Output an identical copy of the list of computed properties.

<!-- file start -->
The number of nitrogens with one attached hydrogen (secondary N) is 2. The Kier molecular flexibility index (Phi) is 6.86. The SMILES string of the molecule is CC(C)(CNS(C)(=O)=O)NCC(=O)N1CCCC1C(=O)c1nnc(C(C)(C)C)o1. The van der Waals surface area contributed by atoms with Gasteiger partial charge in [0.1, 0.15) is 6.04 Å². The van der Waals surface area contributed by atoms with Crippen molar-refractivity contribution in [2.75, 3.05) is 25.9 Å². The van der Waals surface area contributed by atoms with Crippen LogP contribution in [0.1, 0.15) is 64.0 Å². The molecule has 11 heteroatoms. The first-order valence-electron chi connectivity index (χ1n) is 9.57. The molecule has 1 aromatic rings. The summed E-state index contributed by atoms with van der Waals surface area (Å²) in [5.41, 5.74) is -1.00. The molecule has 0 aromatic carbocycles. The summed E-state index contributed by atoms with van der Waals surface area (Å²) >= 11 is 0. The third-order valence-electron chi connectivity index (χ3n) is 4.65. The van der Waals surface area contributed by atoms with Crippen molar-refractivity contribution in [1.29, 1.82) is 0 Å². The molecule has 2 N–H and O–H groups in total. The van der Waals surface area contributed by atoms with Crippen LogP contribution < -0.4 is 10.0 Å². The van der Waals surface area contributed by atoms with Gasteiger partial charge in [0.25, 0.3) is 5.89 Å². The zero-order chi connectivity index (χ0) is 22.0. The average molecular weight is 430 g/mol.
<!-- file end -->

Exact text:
The number of nitrogens with one attached hydrogen (secondary N) is 2. The Kier molecular flexibility index (Phi) is 6.86. The SMILES string of the molecule is CC(C)(CNS(C)(=O)=O)NCC(=O)N1CCCC1C(=O)c1nnc(C(C)(C)C)o1. The van der Waals surface area contributed by atoms with Gasteiger partial charge in [0.1, 0.15) is 6.04 Å². The van der Waals surface area contributed by atoms with Crippen molar-refractivity contribution in [2.75, 3.05) is 25.9 Å². The van der Waals surface area contributed by atoms with Crippen LogP contribution in [0.1, 0.15) is 64.0 Å². The molecule has 11 heteroatoms. The first-order valence-electron chi connectivity index (χ1n) is 9.57. The molecule has 1 aromatic rings. The summed E-state index contributed by atoms with van der Waals surface area (Å²) in [5.41, 5.74) is -1.00. The molecule has 0 aromatic carbocycles. The summed E-state index contributed by atoms with van der Waals surface area (Å²) >= 11 is 0. The third-order valence-electron chi connectivity index (χ3n) is 4.65. The van der Waals surface area contributed by atoms with Crippen molar-refractivity contribution in [1.29, 1.82) is 0 Å². The molecule has 2 N–H and O–H groups in total. The van der Waals surface area contributed by atoms with Crippen LogP contribution < -0.4 is 10.0 Å². The van der Waals surface area contributed by atoms with Gasteiger partial charge in [0.25, 0.3) is 5.89 Å². The zero-order chi connectivity index (χ0) is 22.0. The average molecular weight is 430 g/mol.